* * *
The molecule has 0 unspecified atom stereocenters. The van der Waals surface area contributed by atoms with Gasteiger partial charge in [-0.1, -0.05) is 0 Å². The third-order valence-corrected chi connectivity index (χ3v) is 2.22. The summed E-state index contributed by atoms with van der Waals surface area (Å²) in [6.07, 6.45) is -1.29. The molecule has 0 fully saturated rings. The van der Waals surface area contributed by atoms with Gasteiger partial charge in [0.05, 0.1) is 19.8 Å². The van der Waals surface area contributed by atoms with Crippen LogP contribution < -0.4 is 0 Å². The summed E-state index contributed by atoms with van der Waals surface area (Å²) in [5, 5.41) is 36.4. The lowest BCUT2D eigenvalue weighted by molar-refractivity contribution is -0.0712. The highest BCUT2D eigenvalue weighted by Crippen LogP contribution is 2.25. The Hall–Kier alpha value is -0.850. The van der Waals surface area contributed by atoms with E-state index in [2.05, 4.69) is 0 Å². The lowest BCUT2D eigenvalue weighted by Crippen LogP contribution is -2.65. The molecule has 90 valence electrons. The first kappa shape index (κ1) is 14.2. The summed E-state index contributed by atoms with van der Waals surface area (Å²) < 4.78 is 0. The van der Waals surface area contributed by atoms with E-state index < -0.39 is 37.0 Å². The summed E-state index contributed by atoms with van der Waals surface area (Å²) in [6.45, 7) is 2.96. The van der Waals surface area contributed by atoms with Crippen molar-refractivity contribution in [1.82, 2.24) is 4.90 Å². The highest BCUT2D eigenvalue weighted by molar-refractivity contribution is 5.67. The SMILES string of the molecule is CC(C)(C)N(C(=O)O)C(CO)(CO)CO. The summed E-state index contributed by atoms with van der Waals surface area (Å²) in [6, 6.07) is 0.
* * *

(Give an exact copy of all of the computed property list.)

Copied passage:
The molecule has 0 unspecified atom stereocenters. The van der Waals surface area contributed by atoms with Gasteiger partial charge in [-0.1, -0.05) is 0 Å². The third-order valence-corrected chi connectivity index (χ3v) is 2.22. The summed E-state index contributed by atoms with van der Waals surface area (Å²) in [6.07, 6.45) is -1.29. The molecule has 0 fully saturated rings. The van der Waals surface area contributed by atoms with Gasteiger partial charge in [0.05, 0.1) is 19.8 Å². The van der Waals surface area contributed by atoms with Crippen LogP contribution < -0.4 is 0 Å². The summed E-state index contributed by atoms with van der Waals surface area (Å²) in [5, 5.41) is 36.4. The lowest BCUT2D eigenvalue weighted by molar-refractivity contribution is -0.0712. The highest BCUT2D eigenvalue weighted by Crippen LogP contribution is 2.25. The Hall–Kier alpha value is -0.850. The van der Waals surface area contributed by atoms with E-state index in [2.05, 4.69) is 0 Å². The lowest BCUT2D eigenvalue weighted by Crippen LogP contribution is -2.65. The molecule has 90 valence electrons. The first kappa shape index (κ1) is 14.2. The summed E-state index contributed by atoms with van der Waals surface area (Å²) < 4.78 is 0. The van der Waals surface area contributed by atoms with E-state index < -0.39 is 37.0 Å². The summed E-state index contributed by atoms with van der Waals surface area (Å²) in [6.45, 7) is 2.96. The van der Waals surface area contributed by atoms with Crippen molar-refractivity contribution in [1.82, 2.24) is 4.90 Å². The highest BCUT2D eigenvalue weighted by molar-refractivity contribution is 5.67. The SMILES string of the molecule is CC(C)(C)N(C(=O)O)C(CO)(CO)CO. The summed E-state index contributed by atoms with van der Waals surface area (Å²) in [6, 6.07) is 0.